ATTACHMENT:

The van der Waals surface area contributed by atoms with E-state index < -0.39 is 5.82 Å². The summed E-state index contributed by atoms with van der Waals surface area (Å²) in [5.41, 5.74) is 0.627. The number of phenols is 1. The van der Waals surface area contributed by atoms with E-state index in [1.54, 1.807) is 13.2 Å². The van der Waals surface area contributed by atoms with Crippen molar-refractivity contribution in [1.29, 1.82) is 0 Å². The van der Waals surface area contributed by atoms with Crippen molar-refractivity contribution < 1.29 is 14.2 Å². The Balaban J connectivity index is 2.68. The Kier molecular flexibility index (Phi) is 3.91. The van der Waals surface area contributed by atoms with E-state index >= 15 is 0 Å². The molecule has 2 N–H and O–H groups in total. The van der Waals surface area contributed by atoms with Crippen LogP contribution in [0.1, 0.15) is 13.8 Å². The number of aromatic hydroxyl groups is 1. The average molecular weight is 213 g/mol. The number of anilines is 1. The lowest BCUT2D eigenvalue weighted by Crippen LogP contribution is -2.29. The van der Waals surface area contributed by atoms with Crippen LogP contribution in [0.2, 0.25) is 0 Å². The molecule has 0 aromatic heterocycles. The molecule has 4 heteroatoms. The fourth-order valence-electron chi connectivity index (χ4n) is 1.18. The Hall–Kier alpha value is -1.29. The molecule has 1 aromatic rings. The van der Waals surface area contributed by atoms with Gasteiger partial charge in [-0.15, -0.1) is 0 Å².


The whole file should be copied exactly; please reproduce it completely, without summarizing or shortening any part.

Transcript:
The van der Waals surface area contributed by atoms with E-state index < -0.39 is 5.82 Å². The summed E-state index contributed by atoms with van der Waals surface area (Å²) in [5.41, 5.74) is 0.627. The number of phenols is 1. The van der Waals surface area contributed by atoms with E-state index in [1.54, 1.807) is 13.2 Å². The van der Waals surface area contributed by atoms with Crippen molar-refractivity contribution in [1.29, 1.82) is 0 Å². The van der Waals surface area contributed by atoms with Crippen molar-refractivity contribution < 1.29 is 14.2 Å². The Balaban J connectivity index is 2.68. The Kier molecular flexibility index (Phi) is 3.91. The van der Waals surface area contributed by atoms with E-state index >= 15 is 0 Å². The molecule has 2 N–H and O–H groups in total. The van der Waals surface area contributed by atoms with Crippen LogP contribution in [0.1, 0.15) is 13.8 Å². The number of aromatic hydroxyl groups is 1. The average molecular weight is 213 g/mol. The number of anilines is 1. The lowest BCUT2D eigenvalue weighted by Crippen LogP contribution is -2.29. The van der Waals surface area contributed by atoms with Crippen LogP contribution in [0.2, 0.25) is 0 Å². The molecule has 0 aromatic heterocycles. The molecule has 4 heteroatoms. The fourth-order valence-electron chi connectivity index (χ4n) is 1.18. The Hall–Kier alpha value is -1.29. The molecule has 1 aromatic rings. The van der Waals surface area contributed by atoms with Gasteiger partial charge in [-0.15, -0.1) is 0 Å².